Saturday, July 28, 2012

In the Laurel Dale Cemetery at Rugby


Like the rest of Rugby, the grave yard remembers the past while serving the present. 

There are recent graves here but I was interested in the older ones.

I don't know the stories of the folks buried here --

Some are victims of a typhoid epidemic that swept through the colony . . .
 
My hosts told me that there is a  wonderful night time lantern tour where costumed characters stand by 'their' graves and tell their stories . . .

One story is told  in the character of a woman whose returning fiance was shot dead as he stepped off the train . . .
 
Benjamin Thomas Bensted was Rugby's first priest.

Margaret Hughes, the mother of the founder and the matriarch of the colony, lies here.
 
 

Little Grace lived a year and four days . . .

So many stories . . .
 
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15 comments:

Thérèse said...

There are bloggers interested in cemeteries, there are called taphopiles but not quite though when we look for the definition of the word.
A cemetery can only be a very moving place.

Jenny Lumet said...

Great post and pictures. This blog is a great combination of suitable and useful information and well-written sentences that will certainly attract your sense towards Cemetery memorial.

Ms. A said...

Beautifully aged stones that tell stories of days gone by and times vastly different from now.

I love the first one!

Miss_Yves said...

A sad, romantic and beautiful place, and the story of its "inhabitants" could become the subjects of a novel...
I'm interested in cemeteries.

Brian Miller said...

wow some pretty cool graves....they always tell a lot about a town...interesting on the typhoid...agree with miss yves, i think you have a story here...

June said...

I think I'd like the tour. I like cemeteries, and looking at the old stones but I WONDER so about the lives of the people on whom I'm walking.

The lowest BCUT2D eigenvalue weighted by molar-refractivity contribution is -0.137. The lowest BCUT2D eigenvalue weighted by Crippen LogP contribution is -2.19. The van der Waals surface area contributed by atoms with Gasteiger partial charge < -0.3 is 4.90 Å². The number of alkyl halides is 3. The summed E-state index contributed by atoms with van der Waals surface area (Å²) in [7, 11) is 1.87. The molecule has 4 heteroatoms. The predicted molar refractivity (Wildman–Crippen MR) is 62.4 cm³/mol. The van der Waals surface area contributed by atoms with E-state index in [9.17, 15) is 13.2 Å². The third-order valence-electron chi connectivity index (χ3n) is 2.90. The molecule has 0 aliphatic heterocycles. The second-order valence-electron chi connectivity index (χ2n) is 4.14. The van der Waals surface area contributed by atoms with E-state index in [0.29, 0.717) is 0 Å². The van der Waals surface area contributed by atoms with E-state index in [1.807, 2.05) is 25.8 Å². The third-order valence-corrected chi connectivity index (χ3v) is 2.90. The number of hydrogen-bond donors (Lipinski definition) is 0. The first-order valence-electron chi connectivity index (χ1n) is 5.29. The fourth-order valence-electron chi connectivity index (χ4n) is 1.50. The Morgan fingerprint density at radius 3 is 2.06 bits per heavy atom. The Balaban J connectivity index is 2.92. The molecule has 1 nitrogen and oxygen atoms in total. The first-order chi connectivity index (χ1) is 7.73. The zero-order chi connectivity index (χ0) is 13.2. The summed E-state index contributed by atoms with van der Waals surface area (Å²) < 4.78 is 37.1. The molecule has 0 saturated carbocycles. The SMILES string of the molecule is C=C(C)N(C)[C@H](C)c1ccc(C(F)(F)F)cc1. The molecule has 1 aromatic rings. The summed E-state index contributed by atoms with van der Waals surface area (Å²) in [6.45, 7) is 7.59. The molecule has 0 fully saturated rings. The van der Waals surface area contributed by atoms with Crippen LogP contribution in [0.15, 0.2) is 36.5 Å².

A grave on which the stone was erected in 1855 . . . it's easy to imagine a mother, a brother, standing at the grave weeping . . . but what was the deceased like? ...what were the survivors' regrets?

Kath said...

Old cemeteries, such fascinating places. Our subdivision was tenant farms until relatively recently. There are supposedly seven family graveyards here. But Only two have been 'found'. Peaceful places.

Inger said...

Vicki, this is a lovely place. I have never heard of Rugby and now I want to visit. I went back and read all your posts from here and you are describing everything so eloquently with words and pictures. The library is wonderful and the churches, this graveyard, and, well, just everything. Thank you for this tour of a very special place.

Star said...

I didn't go to the graveyard when I visited Rugby so thank you for telling me about it. I will definitely go there next time. Would be great to take that night-time walk through. I'm sure that with such a small community, they must have been devastated when one of them died.

Terri Buster said...

I would love to see that- (the story tellers).

jennyfreckles said...

I could spend hours browsing an old graveyard (sometimes do!) I like the idea of the characters 'coming to life' to tell their story.

Frances said...

Vicki, many thanks for all these Rugby posts. I would otherwise never have known about this place.

Even Mr. Google seems to not have too much of a clue. Perhaps because it is not a place of great commerce?

Best wishes. xo

Sam @ My Carolina Kitchen said...

There is just something so pretty about old graves and they all seem to have a story to tell, especially the markers of children with the lambs on them. Old markers make today's models seem so plain and drab, especially when they're decorated with bright plastic flowers.

I would love to go on the lantern tour. What a great idea.
Sam

Deanna said...

Cemeteries are fascinating. Especially old one like this. We were traipsing around somewhere yesterday, looking for ancestors.

Carol Murdock said...

There is something so sacred about old cemeteries. Great pictures!